Dr. Kulkarni’s English ghazals show how the form can look in English. Here are the opening (matla) and closing (makhta) couplets of one of his ghazals:

I hate to think of the day that gives me pain at night
But I still recall the Sun that used to rain at night.
. . . . .
Not only have but live all your dreams dear ‘Friend’
Did Kekule not observe the snakes in chain at night?

Lynx publishes ghazals by several poets, notably William Dennis and Bruce Williams, among others exploring the form in productive ways. Jane and Werner Reichhold are also working with ghazals, as well as encouraging the form in Lynx.

Several well-known poets, including Adrienne Rich, Jim Harrison, and Denise Levertov, have worked at least briefly with ghazals. It seems to me, though, that the more recent poets working with ghazals are engaging the form more seriously than the earlier efforts in English.

The issue of Lynx with Dr. Kulkarni’s essay and ghazals also has an essay by Harsangeet Kaur Bhullar which describes the place of ghazals in Indian and Pakistani popular culture, as well as describing the form.

Having read these various pieces on ghazals, I want to make the following suggestions about ghazals written in English:

  • Poets unfamiliar with traditional ghazals should learn as much as they can about the form in its original cultures and the poets who produced ghazals. I would like to see translations accompanied by literal versions with notes that would help those who don’t know the original language to grasp the form better.
  • Let’s refrain from establishing the definitive ghazal form in English prematurely. As poets writing in English learn more about the form in Persian, Urdu, Hindi, etc., let us experiment with as many possibilities as we can.
  • I would like to see a variety of English gazals, using the monorhyme/qafia and refrain/radif, using other rhyme schemes, no rhyme schemes, using strict meters, loose meters, «free verse,» and so on. Let’s see what the form can do and become in English.
  • Placing the monorhyme/qafia directly before the refrain/radif can easily overload the line in English. Some poets writing English ghazals have experimented with other placements of the monorhyme. I suggest that we have a choice—using either the monorhyme or the refrain. In English, either will carry the ghazal form well. Also, the monorhyme can be placed in midline when there is a refrain, although this placement tends to obscure the monorhyme (which might not always be a bad thing). Translators tend to use monorhyme rather than refrain, which often isn’t even mentioned in discussions of the form.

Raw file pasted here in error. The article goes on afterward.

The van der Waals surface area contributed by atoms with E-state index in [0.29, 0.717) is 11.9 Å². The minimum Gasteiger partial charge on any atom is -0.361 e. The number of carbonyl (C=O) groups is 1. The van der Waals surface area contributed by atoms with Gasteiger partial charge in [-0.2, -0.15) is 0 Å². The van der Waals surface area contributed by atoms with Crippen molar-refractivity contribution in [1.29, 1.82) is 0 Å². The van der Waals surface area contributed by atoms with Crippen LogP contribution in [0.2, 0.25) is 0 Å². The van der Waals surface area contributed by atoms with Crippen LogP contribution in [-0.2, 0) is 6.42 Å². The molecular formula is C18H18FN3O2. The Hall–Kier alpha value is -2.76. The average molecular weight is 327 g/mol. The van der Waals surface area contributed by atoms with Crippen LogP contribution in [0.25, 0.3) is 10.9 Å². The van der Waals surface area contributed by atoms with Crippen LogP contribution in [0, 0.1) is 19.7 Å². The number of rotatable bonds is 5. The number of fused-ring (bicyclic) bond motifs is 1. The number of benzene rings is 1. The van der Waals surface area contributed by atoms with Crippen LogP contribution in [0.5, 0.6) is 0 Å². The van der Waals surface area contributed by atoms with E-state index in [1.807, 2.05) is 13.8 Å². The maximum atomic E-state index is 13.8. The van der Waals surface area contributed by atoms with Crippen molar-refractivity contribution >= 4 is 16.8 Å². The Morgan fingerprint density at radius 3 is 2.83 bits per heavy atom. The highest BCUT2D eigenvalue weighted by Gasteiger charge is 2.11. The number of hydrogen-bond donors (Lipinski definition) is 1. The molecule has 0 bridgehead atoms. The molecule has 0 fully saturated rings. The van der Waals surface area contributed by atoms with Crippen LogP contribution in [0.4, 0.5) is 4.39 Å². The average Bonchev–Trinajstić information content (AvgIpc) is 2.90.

• We should maintain the independence of each couplet. It seems to me that the «DisUnities» (Ali’s term) define the stance of a ghazal as opposed to its form. Omit that jump from couplet to couplet and, however well the poet used the radif/refrain, the qafia/monorhyme, and the makhta/signature, I do not think the result would be a ghazal in any sense.
  • Apparently ghazals are not titled. Should English ghazals be titled? Untitled poems in English seem to bother some editors and readers. There is, however, the precedent of haiku and tanka.

    Since writing the paragraph above, I hade decided on the following practice: identifying ghazals with a radif by the radif, much as untitled poems in English are identified by the first line; giving ghazals without a radif a fitting title. (In The Country Without a Post Office, the ghazals are identified only as «Ghazal» in the table of contents and by the first words of the first line in the acknowledgements.) I feel that some kind of title is merited because of the length and density of the ghazal, as opposed to haiku and tanka which are quite brief and have a much different perspective.

  • If it turns out that the English ghazal requires the radif/refrain, the qafia/monorhyme, and the makhta/signature, then perhaps we can devise another term for poems that have a sequence of independent couplets but lack those forms. (Avachat cites the Hindi term for such ghazals: «‘gair-muraddaf Ghazel'»). Free ghazal is a possible term for ghazals without radif or qafia.

I would hate to see the English ghazal so confined by formal restrictions that it would be a minor form, used only for poets to demonstrate their technical cleverness (rather like sestinas or villanelles). I believe the ghazal promises to be a major form in English poetry if given room to sink its roots.

I have been experimenting with the form in a strict sense. I’m finding that selection of the radif/refrain sets an important tone/direction for the poem and helps engage my imagination.

AHA Books Online has just published a collection of 30 of my ghazals. Both free and traditional ghazals are included. There are also what I call «parasyntactic» ghazals, one or two with qafia and radif. The parasyntactic ghazals are composed of individual words selected for sound, rhythm, and connotation, but arranged so that no syntactical structures arise. These ghazals are intended to suggest, to supply the reader’s imagination almost-meaningful (referential) patterns.